Best part of story, including ending: The concept was executed really well- the idea of organized crime families having magic powers is interesting, and Holly Black managed to work the whole concept together very well. The mafia itself is delightfully foreboding, and the various powers and effects on society are really interesting- for instance, everyone wears gloves, because bare skin touching has become such a taboo. That being said, the characters are somewhat hit or miss- Cassel's roommate, Sam, and his grandfather, are both extremely interesting and fully formed. His brothers, mother, and Lila, however, are somewhat flat- in fact, most of the antagonists are fairly standard "evil" without a whole lot of motivation pushing them along. There's also a romantic subplot which isn't particularly interesting to read about.

Best scene in story: There's a scene where Cassel is worried that someone might have been working him, so he buys some charms- a few small pebbles that are made to prevent someone from being worked- and he sews them under the skin of his calf. It's described down to the most nauseating detail, and it really emphasizes the terror Cassel's feeling at that point- and it also casts some very real doubt onto his mental state.

Opinion about the main character: Cassel is a bit too generically nice- he runs some cons, and maybe does a couple of questionable things, but he never does anything particularly bad, and as a character that's a con artist coming from a criminal background, I sort of wish that he'd be a little more interesting. He claims to be a bad person at various points, and the narrative seems to set him up as something of an antihero, but he really doesn't do that much to make the readers question his morality. He's nice, and easy to read, and you do want him to succeed and figure out what's been going on, but he is something of a standard hero.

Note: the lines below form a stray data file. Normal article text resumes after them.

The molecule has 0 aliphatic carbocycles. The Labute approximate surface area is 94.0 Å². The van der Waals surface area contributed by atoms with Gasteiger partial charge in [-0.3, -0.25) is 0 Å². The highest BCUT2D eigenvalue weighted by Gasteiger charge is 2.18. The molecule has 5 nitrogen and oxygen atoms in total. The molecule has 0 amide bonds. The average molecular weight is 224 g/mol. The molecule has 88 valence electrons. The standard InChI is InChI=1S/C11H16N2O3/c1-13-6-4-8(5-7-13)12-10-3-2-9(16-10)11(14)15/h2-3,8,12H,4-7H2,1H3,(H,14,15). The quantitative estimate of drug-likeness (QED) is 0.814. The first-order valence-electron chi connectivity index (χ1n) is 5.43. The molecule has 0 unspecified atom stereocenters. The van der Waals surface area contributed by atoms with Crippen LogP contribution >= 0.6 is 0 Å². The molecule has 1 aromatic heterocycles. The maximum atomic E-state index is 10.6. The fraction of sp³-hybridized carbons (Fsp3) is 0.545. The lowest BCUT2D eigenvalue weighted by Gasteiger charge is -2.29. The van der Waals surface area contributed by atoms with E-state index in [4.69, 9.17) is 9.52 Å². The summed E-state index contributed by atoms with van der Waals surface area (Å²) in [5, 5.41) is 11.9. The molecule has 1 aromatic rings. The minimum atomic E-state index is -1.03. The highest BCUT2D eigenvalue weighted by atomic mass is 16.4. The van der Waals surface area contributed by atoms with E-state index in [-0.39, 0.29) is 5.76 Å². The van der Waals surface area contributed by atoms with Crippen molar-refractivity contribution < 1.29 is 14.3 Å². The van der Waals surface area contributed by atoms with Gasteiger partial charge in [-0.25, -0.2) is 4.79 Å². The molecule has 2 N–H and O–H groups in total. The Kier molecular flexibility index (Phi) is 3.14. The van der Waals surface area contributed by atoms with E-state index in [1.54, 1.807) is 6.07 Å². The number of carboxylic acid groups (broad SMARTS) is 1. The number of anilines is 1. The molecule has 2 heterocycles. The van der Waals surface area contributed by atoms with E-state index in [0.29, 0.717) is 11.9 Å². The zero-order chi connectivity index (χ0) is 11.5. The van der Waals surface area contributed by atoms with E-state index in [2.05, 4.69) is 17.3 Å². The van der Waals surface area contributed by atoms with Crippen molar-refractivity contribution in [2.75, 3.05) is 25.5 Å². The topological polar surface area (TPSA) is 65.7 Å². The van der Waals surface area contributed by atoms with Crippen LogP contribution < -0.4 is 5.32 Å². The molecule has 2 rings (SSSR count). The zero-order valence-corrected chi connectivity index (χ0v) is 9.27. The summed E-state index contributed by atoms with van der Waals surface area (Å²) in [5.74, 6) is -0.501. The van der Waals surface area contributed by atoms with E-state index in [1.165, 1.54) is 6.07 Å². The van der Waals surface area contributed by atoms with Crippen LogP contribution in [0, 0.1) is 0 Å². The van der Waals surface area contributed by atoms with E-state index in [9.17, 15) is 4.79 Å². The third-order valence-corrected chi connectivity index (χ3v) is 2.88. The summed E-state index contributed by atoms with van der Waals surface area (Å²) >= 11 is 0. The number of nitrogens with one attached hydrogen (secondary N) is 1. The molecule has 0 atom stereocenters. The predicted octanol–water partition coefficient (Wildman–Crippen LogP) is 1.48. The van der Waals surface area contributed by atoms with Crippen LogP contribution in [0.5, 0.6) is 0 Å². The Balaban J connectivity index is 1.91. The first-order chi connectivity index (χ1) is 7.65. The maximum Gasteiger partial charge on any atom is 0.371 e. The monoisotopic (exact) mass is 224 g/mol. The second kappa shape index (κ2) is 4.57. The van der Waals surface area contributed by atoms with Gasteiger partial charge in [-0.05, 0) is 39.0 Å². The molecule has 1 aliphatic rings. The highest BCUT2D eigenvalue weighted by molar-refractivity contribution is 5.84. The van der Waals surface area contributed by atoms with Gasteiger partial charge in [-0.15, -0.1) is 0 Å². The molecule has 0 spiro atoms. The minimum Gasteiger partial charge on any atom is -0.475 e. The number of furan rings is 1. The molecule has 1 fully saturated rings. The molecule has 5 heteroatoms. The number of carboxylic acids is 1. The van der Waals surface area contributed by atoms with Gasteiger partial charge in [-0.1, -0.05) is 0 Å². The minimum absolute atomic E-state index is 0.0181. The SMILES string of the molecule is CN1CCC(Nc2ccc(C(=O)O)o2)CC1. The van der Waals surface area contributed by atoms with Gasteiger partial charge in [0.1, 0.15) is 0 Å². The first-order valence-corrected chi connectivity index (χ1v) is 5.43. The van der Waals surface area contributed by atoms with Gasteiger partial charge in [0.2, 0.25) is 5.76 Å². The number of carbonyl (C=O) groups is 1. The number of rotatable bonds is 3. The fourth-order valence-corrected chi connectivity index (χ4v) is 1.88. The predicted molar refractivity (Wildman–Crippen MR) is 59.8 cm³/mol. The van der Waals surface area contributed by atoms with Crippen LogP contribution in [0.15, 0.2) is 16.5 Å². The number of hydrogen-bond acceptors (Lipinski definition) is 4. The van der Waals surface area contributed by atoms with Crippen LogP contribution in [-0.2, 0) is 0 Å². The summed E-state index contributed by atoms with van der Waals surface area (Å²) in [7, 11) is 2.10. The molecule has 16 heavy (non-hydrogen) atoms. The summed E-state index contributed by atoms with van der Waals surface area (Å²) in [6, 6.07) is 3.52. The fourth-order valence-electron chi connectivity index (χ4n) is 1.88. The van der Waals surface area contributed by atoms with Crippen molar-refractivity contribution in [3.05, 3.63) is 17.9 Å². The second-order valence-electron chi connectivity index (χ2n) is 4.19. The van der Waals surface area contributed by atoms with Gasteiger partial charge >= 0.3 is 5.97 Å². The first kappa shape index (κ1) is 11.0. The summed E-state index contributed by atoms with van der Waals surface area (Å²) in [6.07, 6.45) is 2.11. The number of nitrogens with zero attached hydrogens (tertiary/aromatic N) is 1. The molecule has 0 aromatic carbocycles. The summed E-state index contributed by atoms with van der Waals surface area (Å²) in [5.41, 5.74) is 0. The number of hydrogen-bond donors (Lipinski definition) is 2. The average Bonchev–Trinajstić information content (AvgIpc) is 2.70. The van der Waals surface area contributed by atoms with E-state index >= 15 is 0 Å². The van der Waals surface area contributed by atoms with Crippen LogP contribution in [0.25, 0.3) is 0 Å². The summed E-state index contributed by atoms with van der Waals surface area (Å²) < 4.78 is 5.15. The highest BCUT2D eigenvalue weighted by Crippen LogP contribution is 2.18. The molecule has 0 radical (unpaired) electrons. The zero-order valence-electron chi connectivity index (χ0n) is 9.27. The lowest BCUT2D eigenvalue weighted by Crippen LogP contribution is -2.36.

The review of this Book prepared by A a Level 1 Blue Jay scholar

Chapter Analysis of White Cat - The Curse Workers

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Plot & Themes

Composition of Book Descript. of chases or violence 30%planning/preparing, gather info, debate puzzles/motives 50%Feelings, relationships, character bio/development 10%Descript. of society, phenomena (tech), places 10% Tone of book    -   cynical or dry-wit FANTASY or SCIENCE FICTION?    -   fantasy story on current Earth Coming of age    -   Yes Youngster becomes    -   a powerful magician Is this an adult or child's book?    -   Adult or Young Adult Book

Main Character

Identity:    -   Male Profession/status:    -   thief/con artist Age:    -   a teen If magical mental powers:    -   can change shapes


Earth setting:    -   current (early 21st century) Takes place on Earth?    -   Yes

Writing Style

Accounts of torture and death?    -   generic/vague references to death/punishment scientific jargon? (SF only)    -   none/very little science jargon needed How much dialogue?    -   roughly even amounts of descript and dialog